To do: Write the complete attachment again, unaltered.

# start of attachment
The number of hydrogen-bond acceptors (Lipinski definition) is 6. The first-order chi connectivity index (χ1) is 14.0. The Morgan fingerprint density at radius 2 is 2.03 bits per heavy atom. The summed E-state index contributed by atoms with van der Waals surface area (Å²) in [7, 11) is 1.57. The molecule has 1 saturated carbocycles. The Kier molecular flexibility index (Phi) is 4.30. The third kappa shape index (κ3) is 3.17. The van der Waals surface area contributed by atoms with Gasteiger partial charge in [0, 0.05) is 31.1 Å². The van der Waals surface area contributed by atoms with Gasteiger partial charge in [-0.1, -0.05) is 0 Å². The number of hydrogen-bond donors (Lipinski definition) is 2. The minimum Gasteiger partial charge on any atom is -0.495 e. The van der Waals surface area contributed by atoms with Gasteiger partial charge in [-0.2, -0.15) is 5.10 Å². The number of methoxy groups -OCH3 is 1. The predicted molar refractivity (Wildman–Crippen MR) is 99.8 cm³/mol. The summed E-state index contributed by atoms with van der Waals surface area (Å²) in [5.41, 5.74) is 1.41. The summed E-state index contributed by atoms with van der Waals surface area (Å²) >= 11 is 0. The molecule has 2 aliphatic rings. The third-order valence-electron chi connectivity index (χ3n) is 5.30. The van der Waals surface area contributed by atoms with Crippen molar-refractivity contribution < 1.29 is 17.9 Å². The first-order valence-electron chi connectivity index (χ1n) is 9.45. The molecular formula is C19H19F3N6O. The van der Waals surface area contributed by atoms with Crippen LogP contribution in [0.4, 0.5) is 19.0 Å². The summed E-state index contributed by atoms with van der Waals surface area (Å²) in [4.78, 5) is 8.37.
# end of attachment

The number of hydrogen-bond acceptors (Lipinski definition) is 6. The first-order chi connectivity index (χ1) is 14.0. The Morgan fingerprint density at radius 2 is 2.03 bits per heavy atom. The summed E-state index contributed by atoms with van der Waals surface area (Å²) in [7, 11) is 1.57. The molecule has 1 saturated carbocycles. The Kier molecular flexibility index (Phi) is 4.30. The third kappa shape index (κ3) is 3.17. The van der Waals surface area contributed by atoms with Gasteiger partial charge in [0, 0.05) is 31.1 Å². The van der Waals surface area contributed by atoms with Gasteiger partial charge in [-0.1, -0.05) is 0 Å². The number of hydrogen-bond donors (Lipinski definition) is 2. The minimum Gasteiger partial charge on any atom is -0.495 e. The van der Waals surface area contributed by atoms with Gasteiger partial charge in [-0.2, -0.15) is 5.10 Å². The number of methoxy groups -OCH3 is 1. The predicted molar refractivity (Wildman–Crippen MR) is 99.8 cm³/mol. The summed E-state index contributed by atoms with van der Waals surface area (Å²) in [5.41, 5.74) is 1.41. The summed E-state index contributed by atoms with van der Waals surface area (Å²) >= 11 is 0. The molecule has 2 aliphatic rings. The third-order valence-electron chi connectivity index (χ3n) is 5.30. The van der Waals surface area contributed by atoms with Crippen molar-refractivity contribution < 1.29 is 17.9 Å². The first-order valence-electron chi connectivity index (χ1n) is 9.45. The molecular formula is C19H19F3N6O. The van der Waals surface area contributed by atoms with Crippen LogP contribution in [0.4, 0.5) is 19.0 Å². The summed E-state index contributed by atoms with van der Waals surface area (Å²) in [4.78, 5) is 8.37.